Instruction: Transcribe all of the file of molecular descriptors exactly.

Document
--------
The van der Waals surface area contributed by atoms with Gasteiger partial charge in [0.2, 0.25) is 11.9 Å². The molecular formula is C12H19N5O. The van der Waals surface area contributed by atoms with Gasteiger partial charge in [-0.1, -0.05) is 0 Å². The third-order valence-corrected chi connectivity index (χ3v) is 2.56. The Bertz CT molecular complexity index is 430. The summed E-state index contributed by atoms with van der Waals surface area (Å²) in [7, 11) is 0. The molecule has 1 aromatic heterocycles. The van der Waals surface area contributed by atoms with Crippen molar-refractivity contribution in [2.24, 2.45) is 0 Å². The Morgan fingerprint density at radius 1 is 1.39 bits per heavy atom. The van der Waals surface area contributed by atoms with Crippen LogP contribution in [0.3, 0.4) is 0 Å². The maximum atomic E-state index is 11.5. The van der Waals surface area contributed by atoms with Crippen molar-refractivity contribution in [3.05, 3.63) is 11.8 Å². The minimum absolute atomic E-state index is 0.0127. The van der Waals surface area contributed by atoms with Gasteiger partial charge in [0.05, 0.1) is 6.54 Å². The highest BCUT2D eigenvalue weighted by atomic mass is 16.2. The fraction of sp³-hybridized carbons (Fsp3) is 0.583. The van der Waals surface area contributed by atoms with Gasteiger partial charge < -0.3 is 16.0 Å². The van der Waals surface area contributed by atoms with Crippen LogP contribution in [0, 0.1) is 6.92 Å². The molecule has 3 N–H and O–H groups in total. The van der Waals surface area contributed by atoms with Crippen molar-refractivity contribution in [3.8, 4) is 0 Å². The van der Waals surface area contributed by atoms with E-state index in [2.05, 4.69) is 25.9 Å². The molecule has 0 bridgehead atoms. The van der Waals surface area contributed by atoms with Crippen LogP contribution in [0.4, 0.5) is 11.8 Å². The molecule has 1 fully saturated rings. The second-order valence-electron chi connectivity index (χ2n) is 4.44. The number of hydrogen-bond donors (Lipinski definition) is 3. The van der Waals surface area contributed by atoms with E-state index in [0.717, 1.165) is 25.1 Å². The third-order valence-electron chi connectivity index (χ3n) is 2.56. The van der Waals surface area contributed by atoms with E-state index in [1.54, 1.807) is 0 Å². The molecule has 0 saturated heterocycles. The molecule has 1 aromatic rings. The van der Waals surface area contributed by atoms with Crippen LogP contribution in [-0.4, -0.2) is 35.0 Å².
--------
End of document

The van der Waals surface area contributed by atoms with Gasteiger partial charge in [0.2, 0.25) is 11.9 Å². The molecular formula is C12H19N5O. The van der Waals surface area contributed by atoms with Gasteiger partial charge in [-0.1, -0.05) is 0 Å². The third-order valence-corrected chi connectivity index (χ3v) is 2.56. The Bertz CT molecular complexity index is 430. The summed E-state index contributed by atoms with van der Waals surface area (Å²) in [7, 11) is 0. The molecule has 1 aromatic heterocycles. The van der Waals surface area contributed by atoms with Crippen molar-refractivity contribution in [2.24, 2.45) is 0 Å². The Morgan fingerprint density at radius 1 is 1.39 bits per heavy atom. The van der Waals surface area contributed by atoms with Crippen LogP contribution in [0.3, 0.4) is 0 Å². The maximum atomic E-state index is 11.5. The van der Waals surface area contributed by atoms with Crippen molar-refractivity contribution in [3.05, 3.63) is 11.8 Å². The minimum absolute atomic E-state index is 0.0127. The van der Waals surface area contributed by atoms with Gasteiger partial charge in [0.05, 0.1) is 6.54 Å². The highest BCUT2D eigenvalue weighted by atomic mass is 16.2. The fraction of sp³-hybridized carbons (Fsp3) is 0.583. The van der Waals surface area contributed by atoms with Gasteiger partial charge < -0.3 is 16.0 Å². The van der Waals surface area contributed by atoms with Crippen LogP contribution in [0, 0.1) is 6.92 Å². The molecule has 3 N–H and O–H groups in total. The van der Waals surface area contributed by atoms with Crippen molar-refractivity contribution in [3.8, 4) is 0 Å². The van der Waals surface area contributed by atoms with E-state index in [2.05, 4.69) is 25.9 Å². The molecule has 0 bridgehead atoms. The van der Waals surface area contributed by atoms with Crippen LogP contribution in [0.4, 0.5) is 11.8 Å². The molecule has 1 fully saturated rings. The second-order valence-electron chi connectivity index (χ2n) is 4.44. The number of hydrogen-bond donors (Lipinski definition) is 3. The van der Waals surface area contributed by atoms with E-state index in [0.717, 1.165) is 25.1 Å². The third-order valence-electron chi connectivity index (χ3n) is 2.56. The van der Waals surface area contributed by atoms with E-state index in [1.54, 1.807) is 0 Å². The molecule has 0 saturated heterocycles. The molecule has 1 aromatic rings. The van der Waals surface area contributed by atoms with Crippen LogP contribution in [-0.4, -0.2) is 35.0 Å².